Displaced and neglected in Somaliland

Permanent shelters are slowly taking shape replacing temporary returnee shanties such as this one in Koosar, Burao, Togdheer region of the self declared republic of Somaliland June 2007.
(Ann Weru/IRIN)

More than 26,000 people displaced from southern Somalia to Somaliland are not receiving adequate assistance because officials in the region, which regards itself as an independent country, give priority to those displaced within Somaliland.

"We have a different definition of IDPs [internally displaced persons] compared with the international community because the international community regards the displaced from southern Somalia as IDPs but we regard them as refugees," Ali Ibrahim, Somaliland's minister for planning and national coordination, told IRIN.

By definition, a refugee has to have crossed an international border.

There are estimated to be 4,370 families, or some 26,200 people, from southern Somalia living in Somaliland. Since Somaliland's independence is unrecognised internationally, UN agencies and NGOs classify these people as IDPs and therefore the responsibility of the Somaliland government.

Zainab Mohamoud, who chairs Gashan Women's Organization, which works solely with those displaced from southern Somalia, said these families were often without support, apart from the occasional food distribution by the UN World Food Programme (WFP).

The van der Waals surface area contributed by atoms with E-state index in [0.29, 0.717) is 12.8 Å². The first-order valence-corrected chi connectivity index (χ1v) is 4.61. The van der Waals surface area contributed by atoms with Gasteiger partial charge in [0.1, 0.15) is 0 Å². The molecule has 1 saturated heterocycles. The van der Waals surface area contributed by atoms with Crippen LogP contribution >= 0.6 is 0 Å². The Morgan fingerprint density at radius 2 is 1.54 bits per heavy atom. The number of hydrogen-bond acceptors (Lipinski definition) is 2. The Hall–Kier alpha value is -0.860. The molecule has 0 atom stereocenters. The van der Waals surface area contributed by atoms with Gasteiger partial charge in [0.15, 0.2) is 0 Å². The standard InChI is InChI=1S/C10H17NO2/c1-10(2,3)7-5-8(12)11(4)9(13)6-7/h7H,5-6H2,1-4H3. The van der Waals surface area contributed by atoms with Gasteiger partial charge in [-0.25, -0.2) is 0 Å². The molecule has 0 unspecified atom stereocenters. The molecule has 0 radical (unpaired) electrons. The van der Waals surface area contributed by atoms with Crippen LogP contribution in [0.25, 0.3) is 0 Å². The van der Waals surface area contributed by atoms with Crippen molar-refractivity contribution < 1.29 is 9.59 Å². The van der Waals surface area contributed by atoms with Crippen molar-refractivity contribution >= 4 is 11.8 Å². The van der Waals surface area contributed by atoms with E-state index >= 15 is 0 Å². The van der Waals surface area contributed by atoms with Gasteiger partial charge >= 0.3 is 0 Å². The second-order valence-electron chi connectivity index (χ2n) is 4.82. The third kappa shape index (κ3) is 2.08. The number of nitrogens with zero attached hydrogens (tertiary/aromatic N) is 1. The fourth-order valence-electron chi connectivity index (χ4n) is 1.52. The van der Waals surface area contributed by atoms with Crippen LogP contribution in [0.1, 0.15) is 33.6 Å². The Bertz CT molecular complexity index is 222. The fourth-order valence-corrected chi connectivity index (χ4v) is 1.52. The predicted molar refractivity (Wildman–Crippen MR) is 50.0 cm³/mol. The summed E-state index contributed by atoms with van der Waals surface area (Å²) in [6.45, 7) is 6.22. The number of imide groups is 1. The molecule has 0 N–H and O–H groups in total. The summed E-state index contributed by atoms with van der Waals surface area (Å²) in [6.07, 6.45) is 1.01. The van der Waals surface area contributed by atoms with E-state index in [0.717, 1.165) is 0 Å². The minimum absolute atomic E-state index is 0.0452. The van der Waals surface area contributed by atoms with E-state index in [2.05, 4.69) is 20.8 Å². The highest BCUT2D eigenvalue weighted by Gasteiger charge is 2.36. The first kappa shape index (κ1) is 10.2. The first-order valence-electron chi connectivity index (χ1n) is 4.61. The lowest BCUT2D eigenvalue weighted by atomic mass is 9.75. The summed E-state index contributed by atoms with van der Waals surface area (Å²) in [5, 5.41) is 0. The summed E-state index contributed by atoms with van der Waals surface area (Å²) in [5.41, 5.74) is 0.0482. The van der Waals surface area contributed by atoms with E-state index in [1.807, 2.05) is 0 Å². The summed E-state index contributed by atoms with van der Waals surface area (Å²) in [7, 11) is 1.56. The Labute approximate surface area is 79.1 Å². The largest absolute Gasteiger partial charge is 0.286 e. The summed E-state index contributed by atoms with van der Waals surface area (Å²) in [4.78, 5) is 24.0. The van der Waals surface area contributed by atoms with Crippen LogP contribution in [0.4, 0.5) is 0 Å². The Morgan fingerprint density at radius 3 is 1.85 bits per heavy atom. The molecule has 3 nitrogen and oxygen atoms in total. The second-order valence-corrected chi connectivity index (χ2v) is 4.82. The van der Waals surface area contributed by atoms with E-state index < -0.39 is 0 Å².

''We are now exploring ways of recognising all the people who live in the temporary centres throughout the country as IDPs''

"These families also face legal problems and often have run-ins with the police and ordinary citizens. We try to help them by providing protection," Mohamoud said.

"Somaliland IDPs receive a piece of land from the authorities as well as health facilities, education and other services in the areas they are relocated to, but IDPs from southern Somalia who are in Hargeysa [Somaliland's capital] do not receive aid because they are regarded as refugees by the government of Somaliland."

Ibrahim told IRIN that the government's policy was changing.

"We are now exploring ways of recognising all the people who live in the temporary centres throughout the country as IDPs," he said.

He explained that a standing committee had been established in the Ministry of Rehabilitation, Reintegration and Returnees to handle IDP affairs in conjunction with international and local NGOs.


This article was produced by IRIN News while it was part of the United Nations Office for the Coordination of Humanitarian Affairs. Please send queries on copyright or liability to the UN. For more information: https://shop.un.org/rights-permissions

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